• Outpatient detoxification
  • Outpatient methadone/buprenorphine or naltrexone treatment
  • Regular outpatient treatment
Insurance Accepted
  • Mixed Insurance
Payment Options
  • Federal
  • Federal military insurance
  • Cash or self-payment
  • or any government funding for substance use treatment programs

The clinic helped save lives through its effective Suboxone treatment program.

Highlights

  • Saves lives: Reviewers credit the treatment for helping them overcome opioid addiction.
  • Manages withdrawal: The Suboxone therapy effectively reduces cravings and withdrawal symptoms.

New Light Recovery Center

300 W McNichols Rd, Detroit, MI 48203

3.3 out of 5 (8 reviews)

Level of Care Offered
  • Outpatient
  • Outpatient methadone/buprenorphine or naltrexone treatment
Insurance Accepted
  • Public Insurance
Payment Options
  • Cash or self-payment
  • Medicare
  • Medicaid
  • or any government funding for substance use treatment programs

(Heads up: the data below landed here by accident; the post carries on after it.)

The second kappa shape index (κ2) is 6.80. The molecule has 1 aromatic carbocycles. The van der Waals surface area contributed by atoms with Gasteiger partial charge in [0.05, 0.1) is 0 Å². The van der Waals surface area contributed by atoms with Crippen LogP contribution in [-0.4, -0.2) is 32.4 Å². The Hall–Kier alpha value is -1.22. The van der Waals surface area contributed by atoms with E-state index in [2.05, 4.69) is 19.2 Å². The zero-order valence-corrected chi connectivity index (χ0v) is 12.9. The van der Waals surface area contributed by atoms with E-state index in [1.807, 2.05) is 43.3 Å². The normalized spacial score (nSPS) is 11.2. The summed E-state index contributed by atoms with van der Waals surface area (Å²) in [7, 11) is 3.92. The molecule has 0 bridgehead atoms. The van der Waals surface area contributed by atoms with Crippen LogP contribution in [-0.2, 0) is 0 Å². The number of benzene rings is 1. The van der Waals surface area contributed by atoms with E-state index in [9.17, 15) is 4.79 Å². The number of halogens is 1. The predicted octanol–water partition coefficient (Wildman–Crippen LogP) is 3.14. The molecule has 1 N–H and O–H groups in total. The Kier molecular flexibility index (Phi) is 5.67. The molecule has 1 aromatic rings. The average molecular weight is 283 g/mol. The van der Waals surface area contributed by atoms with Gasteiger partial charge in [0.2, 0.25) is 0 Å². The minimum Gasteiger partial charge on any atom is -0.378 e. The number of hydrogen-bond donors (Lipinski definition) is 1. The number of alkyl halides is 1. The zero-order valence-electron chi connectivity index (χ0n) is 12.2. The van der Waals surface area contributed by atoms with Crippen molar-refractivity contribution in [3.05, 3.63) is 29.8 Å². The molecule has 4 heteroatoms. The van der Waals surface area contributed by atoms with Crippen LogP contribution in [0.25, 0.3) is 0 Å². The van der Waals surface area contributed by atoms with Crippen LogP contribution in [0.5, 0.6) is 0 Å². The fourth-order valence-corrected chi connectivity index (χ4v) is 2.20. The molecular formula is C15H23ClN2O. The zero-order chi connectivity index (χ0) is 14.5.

• Federal

The reviewer had a positive experience at New Light Recovery Center. They appreciated that the center did not require an overwhelming daily commitment. The reviewer is grateful to the center for helping them regain control of their life. They found support from the staff and fellow patients.

Highlights

  • Provides medication-assisted treatment for opioid addiction with Suboxone under medical supervision.
  • Supportive environment focused on recovery and rehabilitation.

Denali Healthcare Mt. Pleasant

500 S Mission St, Mt Pleasant, MI 48858

3.1 out of 5 (7 reviews)

Customers are pleased Dr. Bob has reopened the Suboxone treatment center, expressing excitement and gratitude. The center is praised for its friendly staff and appealing location. The doctor and staff are highly regarded.

Highlights

  • Dr. Bob's Return: Patients welcome the return of this well-regarded local doctor.
  • Caring Staff: Reviewers describe the staff as friendly and eager to help patients through treatment.
  • Accessible Location: The center sits in a convenient area for those seeking care.

What is Suboxone?

Healthcare providers commonly use suboxone to treat opioid addiction. It’s a combination medication of buprenorphine and naloxone.

The drug works by reducing cravings for opioids, which helps prevent withdrawal symptoms from occurring.

  • Buprenorphine: An opioid partial agonist; it produces the same effects as opioids but in smaller doses.
  • Naloxone: An opioid antagonist; it blocks the effects of opioid drugs.

You must take Suboxone under a healthcare professional’s supervision. Misuse of the drug can cause serious side effects and complications.